The two were engaged after two years of being together when they were hit with the news that would change everything.
It's weird that sometimes we meet people along the way and develop a relationship that ends up meaning everything to us. They become a part of us and when they leave, it leaves behind a vacuum that takes years to heal. Before Meryl Streep met her husband, Don Gummer, she was in love with another man whose death broke her into a million pieces.
Streep was stepping into the glamourous world of Hollywood when she met John Cazale. According to Biography, the talented Streep appeared in several Broadway productions in the 1960s, and it was during this time that she was cast in Shakespeare’s Measure for Measure along with Cazale.
Cazale, like Streep, was thriving as an actor in the world of New York theatre. According to Flickering Myth, he was a late bloomer who had broken into cinema at the same time as his friend Al Pacino.
A rare talent, he was seen playing Fredo in The Godfather movies and lead roles in The Conversation and Dog Day Afternoon. After these films, he was in great demand amongst the directors of that era, reported New York Post.
Michael Schulman, the author of Her Again: Becoming Meryl Streep, described Cazale as a perfectionist. He wrote, "Time moved differently for John Cazale." He continued, "Everything went slower. He wasn’t dim, not by a long shot. But he was meticulous, sometimes maddeningly so.”
The NewYork Post quoted Al Pacino saying that he learned more about acting from Cazale, his friend, than from anyone else.
Streep who was a dedicated professional herself was smitten by this misfit of the 70s cinema with his unusually weak frame, high forehead, prominent nose, sad, black eyes, and his ardent devotion towards his work. “He wasn’t like anybody I’d ever met. It was the specificity of him, and his sort of humanity and his curiosity about people, his compassion,” she said.
On the other hand, Cazale wasn't foreign towards the feelings he was developing for Streep either. His friend, actor Marvin Starkman revealed, “Once he was in that play, the only thing he talked about was her.” It was love-at-first-scene without a doubt.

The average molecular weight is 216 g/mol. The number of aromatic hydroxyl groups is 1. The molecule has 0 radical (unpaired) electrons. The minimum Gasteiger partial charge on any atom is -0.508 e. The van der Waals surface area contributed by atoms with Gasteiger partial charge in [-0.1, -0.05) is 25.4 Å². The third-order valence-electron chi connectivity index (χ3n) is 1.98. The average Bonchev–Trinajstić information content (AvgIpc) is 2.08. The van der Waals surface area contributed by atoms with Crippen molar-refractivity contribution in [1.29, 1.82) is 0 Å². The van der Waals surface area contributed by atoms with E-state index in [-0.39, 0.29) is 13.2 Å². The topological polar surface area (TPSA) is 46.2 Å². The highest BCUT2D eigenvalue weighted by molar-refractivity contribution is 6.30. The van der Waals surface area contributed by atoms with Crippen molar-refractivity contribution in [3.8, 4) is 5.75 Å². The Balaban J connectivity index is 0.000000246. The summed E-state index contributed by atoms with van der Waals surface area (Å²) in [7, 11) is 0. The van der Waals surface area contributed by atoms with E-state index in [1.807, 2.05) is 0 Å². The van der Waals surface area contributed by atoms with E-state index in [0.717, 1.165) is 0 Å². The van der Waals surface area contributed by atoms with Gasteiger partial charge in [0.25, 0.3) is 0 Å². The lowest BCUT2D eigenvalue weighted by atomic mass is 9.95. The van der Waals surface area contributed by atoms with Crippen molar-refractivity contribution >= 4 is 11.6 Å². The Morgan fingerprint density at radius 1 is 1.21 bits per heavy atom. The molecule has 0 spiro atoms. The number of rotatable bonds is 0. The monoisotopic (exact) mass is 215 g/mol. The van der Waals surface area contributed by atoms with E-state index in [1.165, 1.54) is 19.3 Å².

“The romance moved as fast as John moved slow,” wrote Schulman as the two moved in together. Streep, then 29, was madly in love with Cazale who was 14 years senior to The Devil Wears Prada actress and together created a life for themselves in Cazale’s Tribeca loft.
The "quirky and lovely in their way" couple as described by playwriter Israel Horovitz was on top of the world and sailing in their love boat, according to the New York Post. Cazale and Streep were the stars and an unusual couple. “They were great to look at, because they were kind of funny-looking, both of them,” said Horovitz. “They were lovely in their way, but it was a really quirky couple. They were head-turners, but not because, ‘Wow, is she a beauty!’”
It was 1977, Cazale had been ill for a while and missing his performances. On legendary director Joe Papp's recommendation, Cazale and Streep booked an appointment with Papp's doctor. To everyone's horror, Cazale had been diagnosed with terminal lung cancer. The worst had yet to come; it had spread throughout his body.
Schulman, explaining the news, wrote, “John fell silent. For a moment, so did Meryl." The diagnosis hit her the worst of all. "But she was never one to give up, and certainly not one to succumb to despair. She looked up and said, ‘So, where should we go to dinner?’”
Cazale's desire and will to be in front of the camera one last time made Streep take a part in a movie just so she could be with him. It was The Deer Hunter, for which she won an Emmy.
Director Michael Cimino revealed, “I was told that unless I got rid of John, [they] would shut down the picture,” he continued, “It was awful. I spent hours on the phone, yelling and screaming and fighting," according to the New York Post. Streep later revealed that De Niro took care of the insurance because he "wanted him to be in it.”
Even though Streep wanted to quit work and be by her man's side, the increasing medical bills forced her to continue. “She was very anxious to do her very last scene and then zip back out,” said Marvin Chomsky, director of Holocaust. He continued, “I mean, I don’t even think we had a moment to say goodbye.”
To her distress, Cazale's cancer had spread to the bones making him extremely weak. The couple disappeared for five months to be together. Streep later said, "I was so close that I didn’t notice the deterioration.”
The only person Streep divulged her sorrow to was Bobby Lewis, her old drama teacher. She wrote to him saying, “My beau is terribly ill and sometimes, as now, in the hospital,” Streep wrote. “He has very wonderful care and I try not to stand around wringing my hands, but I am worried all the time and pretending to be cheery all the time, which is more exhausting mentally physically emotionally than any work I’ve ever done,” reported the New York Post.
In March 1978, Cazale's doctor gave Streep the news she never wanted to hear. He was gone. Schulman wrote, "What happened next, by some accounts, was the culmination of all the tenacious hope Meryl had kept alive for the past 10 months." The love of her life was gone, never to return.
Schulman continued, "She pounded on his chest, sobbing, and for a brief, alarming moment, John opened his eyes. ‘It’s all right, Meryl,’ he said weakly. ‘It’s all right.’" His last words to her.
The Iron Lady actress went through an emotional turmoil during Cazale's treatment and even after his death. She moved out of the apartment that the two had shared because she couldn't bear the emotions and memories attached to it. Yours UK reported her saying, “I learned what really is important. I found what is true and what’s not worth pursuing."